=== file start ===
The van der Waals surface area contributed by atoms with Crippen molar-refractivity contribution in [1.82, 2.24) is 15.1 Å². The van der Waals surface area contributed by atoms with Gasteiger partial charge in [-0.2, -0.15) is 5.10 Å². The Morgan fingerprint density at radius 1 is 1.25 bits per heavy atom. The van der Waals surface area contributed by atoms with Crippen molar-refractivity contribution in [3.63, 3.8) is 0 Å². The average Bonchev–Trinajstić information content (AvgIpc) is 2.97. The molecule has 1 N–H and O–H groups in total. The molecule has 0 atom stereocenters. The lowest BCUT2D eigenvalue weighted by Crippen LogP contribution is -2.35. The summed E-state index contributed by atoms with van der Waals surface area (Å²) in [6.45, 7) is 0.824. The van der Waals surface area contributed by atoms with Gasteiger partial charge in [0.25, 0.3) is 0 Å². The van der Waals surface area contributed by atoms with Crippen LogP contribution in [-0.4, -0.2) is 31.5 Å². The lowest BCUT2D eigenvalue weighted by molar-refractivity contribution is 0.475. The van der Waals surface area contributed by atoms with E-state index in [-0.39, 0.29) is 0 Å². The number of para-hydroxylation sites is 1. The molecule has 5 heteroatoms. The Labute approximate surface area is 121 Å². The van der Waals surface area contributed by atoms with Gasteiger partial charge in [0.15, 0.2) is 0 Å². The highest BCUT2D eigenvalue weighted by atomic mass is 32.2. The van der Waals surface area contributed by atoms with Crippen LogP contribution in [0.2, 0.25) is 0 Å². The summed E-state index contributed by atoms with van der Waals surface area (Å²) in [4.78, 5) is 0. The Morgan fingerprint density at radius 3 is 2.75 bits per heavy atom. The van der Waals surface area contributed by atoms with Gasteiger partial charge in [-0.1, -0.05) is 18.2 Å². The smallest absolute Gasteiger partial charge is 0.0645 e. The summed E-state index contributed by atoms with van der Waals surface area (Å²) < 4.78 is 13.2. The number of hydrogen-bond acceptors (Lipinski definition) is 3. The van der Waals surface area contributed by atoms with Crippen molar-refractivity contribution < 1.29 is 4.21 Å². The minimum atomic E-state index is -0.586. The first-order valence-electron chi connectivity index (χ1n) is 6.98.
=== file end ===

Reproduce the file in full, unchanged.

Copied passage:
The van der Waals surface area contributed by atoms with Crippen molar-refractivity contribution in [1.82, 2.24) is 15.1 Å². The van der Waals surface area contributed by atoms with Gasteiger partial charge in [-0.2, -0.15) is 5.10 Å². The Morgan fingerprint density at radius 1 is 1.25 bits per heavy atom. The van der Waals surface area contributed by atoms with Crippen molar-refractivity contribution in [3.63, 3.8) is 0 Å². The average Bonchev–Trinajstić information content (AvgIpc) is 2.97. The molecule has 1 N–H and O–H groups in total. The molecule has 0 atom stereocenters. The lowest BCUT2D eigenvalue weighted by Crippen LogP contribution is -2.35. The summed E-state index contributed by atoms with van der Waals surface area (Å²) in [6.45, 7) is 0.824. The van der Waals surface area contributed by atoms with Gasteiger partial charge in [0.25, 0.3) is 0 Å². The van der Waals surface area contributed by atoms with Crippen LogP contribution in [-0.4, -0.2) is 31.5 Å². The lowest BCUT2D eigenvalue weighted by molar-refractivity contribution is 0.475. The van der Waals surface area contributed by atoms with E-state index in [-0.39, 0.29) is 0 Å². The number of para-hydroxylation sites is 1. The molecule has 5 heteroatoms. The Labute approximate surface area is 121 Å². The van der Waals surface area contributed by atoms with Gasteiger partial charge in [0.15, 0.2) is 0 Å². The highest BCUT2D eigenvalue weighted by atomic mass is 32.2. The van der Waals surface area contributed by atoms with Crippen LogP contribution in [0.2, 0.25) is 0 Å². The summed E-state index contributed by atoms with van der Waals surface area (Å²) in [4.78, 5) is 0. The Morgan fingerprint density at radius 3 is 2.75 bits per heavy atom. The van der Waals surface area contributed by atoms with Gasteiger partial charge in [-0.1, -0.05) is 18.2 Å². The smallest absolute Gasteiger partial charge is 0.0645 e. The summed E-state index contributed by atoms with van der Waals surface area (Å²) < 4.78 is 13.2. The number of hydrogen-bond acceptors (Lipinski definition) is 3. The van der Waals surface area contributed by atoms with Crippen molar-refractivity contribution < 1.29 is 4.21 Å². The minimum atomic E-state index is -0.586. The first-order valence-electron chi connectivity index (χ1n) is 6.98.